Friday, April 16, 2010

Opening Menu @ The Wishing Well

Wishing Well on 9th & Catherine, just a block north of the Italian Market, recently opened so we stopped in during the first week to check out their drink selection and sample a few features on the compact but promising menu.

The cuisine seems gastro-pub and doing some research on the chef, who used to run a place called the Lamplighter in Atlanta which also focused on southern-style gastro-pub, I was expecting good things.

The menu is divided into small plate/large plate, with about 4-5 large options and nearly double the small options.

The menu has some pretty decent beer selections, as well as a wine-by-the-glass selection that was comparable to the draft pints in price and selection. Elizabeth had glass of Spanish white for $7 and I enjoyed some PBC Fleur de Lehigh .

The room itself was a little bright for a pub and it seemed like the front half was the pub and the back half of the room was a little more was a good mix though, much like the drinks menu, you could lean toward a solid pint to sip or a glass of wine to savor...have a few beers w/ friends at the bar or do a bit of serious dining in the back.

But let's talk about the food.

We weren't too hungry and just ordered a few small plates to share, along with the daily special, a half-dozen Cape May salties...they arrived with a Meyer Lemon mignonette, flecked with coarse black pepper...a sweet & peppery twist on the salties.

The Fritto Misto was a fun mix of fried morsels..shrimp, scallops, mushrooms, onions and lemons...thinly sliced, the fried lemons were my favorite. The coating on the fritto was a simple seasoned dusting and not some greasy batter. I saw three more bowls of the Fritto fly out of the kitchen while we were enjoying our dish.

The Short Rib Quesadilla had some serious chipotle flavor in the accompanying sauce, but the meat was smoke-kissed & tender and the flakiness of the tortilla made for a delicious texture. The tomatillo/avacado salsa was unremarkable. I noticed that the quesadilla is not on the menu any longer...disappointing because I would've ordered it again. However the short rib is making an appearance of it's own on a larger plate now.

We weren't in the mood for a burger but I hear that the Wishing Well is throwing it's hat into the burger ring with the SHAME burger...a scrapple & easy egg topped burger that's already gotten some good reviews over at Unbreaded.

Not quite ready to replace places like Royal Tavern and SPTR at the top of the South Philly gastro-pub pile, but I like Wishing Well for the mix of wine & beer offerings, the fresh decor and the offerings on the's not trying to be like those other places and its offer two distinct directions for dining options make it a great neighborhood spot.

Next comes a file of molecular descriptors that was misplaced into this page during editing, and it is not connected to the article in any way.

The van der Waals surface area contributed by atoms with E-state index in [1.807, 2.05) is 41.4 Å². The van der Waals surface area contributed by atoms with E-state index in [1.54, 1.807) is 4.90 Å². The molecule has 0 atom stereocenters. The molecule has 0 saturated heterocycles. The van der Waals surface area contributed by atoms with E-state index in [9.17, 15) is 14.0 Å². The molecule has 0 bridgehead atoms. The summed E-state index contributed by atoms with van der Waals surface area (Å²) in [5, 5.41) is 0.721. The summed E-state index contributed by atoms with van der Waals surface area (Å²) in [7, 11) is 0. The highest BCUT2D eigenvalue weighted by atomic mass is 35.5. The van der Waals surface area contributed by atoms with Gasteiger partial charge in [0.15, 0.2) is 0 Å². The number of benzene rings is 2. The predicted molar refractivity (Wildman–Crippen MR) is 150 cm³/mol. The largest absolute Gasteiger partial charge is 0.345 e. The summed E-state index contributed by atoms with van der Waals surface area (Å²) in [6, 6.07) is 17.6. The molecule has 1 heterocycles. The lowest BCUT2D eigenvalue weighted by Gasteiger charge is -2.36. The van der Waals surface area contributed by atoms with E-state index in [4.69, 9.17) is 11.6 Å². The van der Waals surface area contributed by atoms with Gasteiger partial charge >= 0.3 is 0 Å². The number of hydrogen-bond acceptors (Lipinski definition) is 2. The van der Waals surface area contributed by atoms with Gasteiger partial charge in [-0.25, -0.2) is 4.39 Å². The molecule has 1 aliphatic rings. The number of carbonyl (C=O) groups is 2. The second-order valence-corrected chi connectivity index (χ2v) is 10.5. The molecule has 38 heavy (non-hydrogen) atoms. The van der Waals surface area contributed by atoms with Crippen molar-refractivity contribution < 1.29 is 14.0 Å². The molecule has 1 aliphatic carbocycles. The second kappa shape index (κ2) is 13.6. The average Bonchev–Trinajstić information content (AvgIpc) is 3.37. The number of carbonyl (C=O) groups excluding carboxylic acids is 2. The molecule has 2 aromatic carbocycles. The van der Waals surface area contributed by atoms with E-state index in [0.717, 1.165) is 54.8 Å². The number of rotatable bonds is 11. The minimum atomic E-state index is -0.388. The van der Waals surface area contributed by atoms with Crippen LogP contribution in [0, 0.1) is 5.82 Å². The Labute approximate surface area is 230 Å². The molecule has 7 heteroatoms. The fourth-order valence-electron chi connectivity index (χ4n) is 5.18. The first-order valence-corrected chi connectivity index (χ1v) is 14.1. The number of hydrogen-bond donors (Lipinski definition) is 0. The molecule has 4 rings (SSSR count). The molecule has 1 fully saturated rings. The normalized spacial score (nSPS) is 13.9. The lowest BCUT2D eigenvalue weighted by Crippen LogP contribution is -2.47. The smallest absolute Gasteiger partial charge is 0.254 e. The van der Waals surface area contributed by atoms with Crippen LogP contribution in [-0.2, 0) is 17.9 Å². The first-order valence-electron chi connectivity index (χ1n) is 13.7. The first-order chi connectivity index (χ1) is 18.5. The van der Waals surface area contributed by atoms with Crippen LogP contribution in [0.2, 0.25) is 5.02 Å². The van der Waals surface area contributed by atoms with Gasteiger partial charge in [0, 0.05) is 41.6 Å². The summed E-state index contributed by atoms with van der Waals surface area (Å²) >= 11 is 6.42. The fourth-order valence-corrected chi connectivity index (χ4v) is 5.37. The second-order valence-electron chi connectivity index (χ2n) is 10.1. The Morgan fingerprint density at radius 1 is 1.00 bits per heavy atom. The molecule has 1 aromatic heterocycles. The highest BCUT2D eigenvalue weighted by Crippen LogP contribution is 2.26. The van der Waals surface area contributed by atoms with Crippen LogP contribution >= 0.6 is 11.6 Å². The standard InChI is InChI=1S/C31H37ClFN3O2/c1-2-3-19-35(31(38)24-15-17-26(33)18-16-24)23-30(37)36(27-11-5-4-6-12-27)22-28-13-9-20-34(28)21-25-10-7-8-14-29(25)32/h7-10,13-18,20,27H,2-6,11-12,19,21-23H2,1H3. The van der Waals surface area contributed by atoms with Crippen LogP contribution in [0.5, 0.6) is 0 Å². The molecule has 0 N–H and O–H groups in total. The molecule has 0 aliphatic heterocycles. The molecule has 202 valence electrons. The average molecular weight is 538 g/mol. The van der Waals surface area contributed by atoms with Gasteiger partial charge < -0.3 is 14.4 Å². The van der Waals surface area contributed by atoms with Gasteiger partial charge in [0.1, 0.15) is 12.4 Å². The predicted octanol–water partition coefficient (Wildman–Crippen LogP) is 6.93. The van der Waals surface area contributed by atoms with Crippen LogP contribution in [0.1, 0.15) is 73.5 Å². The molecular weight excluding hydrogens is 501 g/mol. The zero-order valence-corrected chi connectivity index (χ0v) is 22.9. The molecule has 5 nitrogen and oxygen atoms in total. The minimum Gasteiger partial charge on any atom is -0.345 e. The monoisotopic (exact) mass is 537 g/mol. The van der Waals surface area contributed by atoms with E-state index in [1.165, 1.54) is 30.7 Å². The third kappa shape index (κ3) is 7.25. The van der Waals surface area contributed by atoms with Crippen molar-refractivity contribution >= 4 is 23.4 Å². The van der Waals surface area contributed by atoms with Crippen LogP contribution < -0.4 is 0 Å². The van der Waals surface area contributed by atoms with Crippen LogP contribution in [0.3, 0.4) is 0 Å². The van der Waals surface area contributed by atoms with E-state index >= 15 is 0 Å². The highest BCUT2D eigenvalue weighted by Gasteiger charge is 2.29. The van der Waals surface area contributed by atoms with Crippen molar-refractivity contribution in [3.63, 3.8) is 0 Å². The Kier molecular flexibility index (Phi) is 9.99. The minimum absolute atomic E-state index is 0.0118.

Monday, April 12, 2010

Morris House Hotel & M Restaurant

Beautiful Spring day a few weeks back and we just had to have that first meal outside. Not being in the mood for a major outing, we settled on a few small plates in the courtyard of the M House Hotel & Restaurant.

Here's the sign on 8th beckoning you into the courtyard to enjoy a glass of wine and an empanada. Yes, wine & empanadas..I'll get to that in a minute. The wines-by-the-glass were a little pricey, but you're paying for the atmosphere of the courtyard...a fair trade on a gorgeous Spring afternoon.

First, some pretty standard but delicious bruschetta...this was goat cheese with tiny diced squash made for a unique topping.

The truffled honey & rich creamy Delice de Bourgogne cheese is a combo that I'm putting in the rotation at home.

But this is what I was really there for...empanadas. The flaky crust was perfect - I could only imagine how much lard or shortening went into these beauties. I heard that the same family that runs the restaurant has been trying to open an Italian/Argentinian place down in the Italian Market and that the empanadas were going to be featured there as well.

While the ham & cheese was a classic combination, our favorite filling was the meat, egg & olive empanadas. A well-seasoned filling (possibly cumin?), these lived up to the hype - just look at the consistency of the crust and the gooey, savory filling. They have a special that allows you to sample all 3 varieties of empanada for $16.

Their menu was extensive enough that we could've enjoyed a full service but it really makes for a great pit-stop on a day when you're out & about in the Washington Square West section of Center City.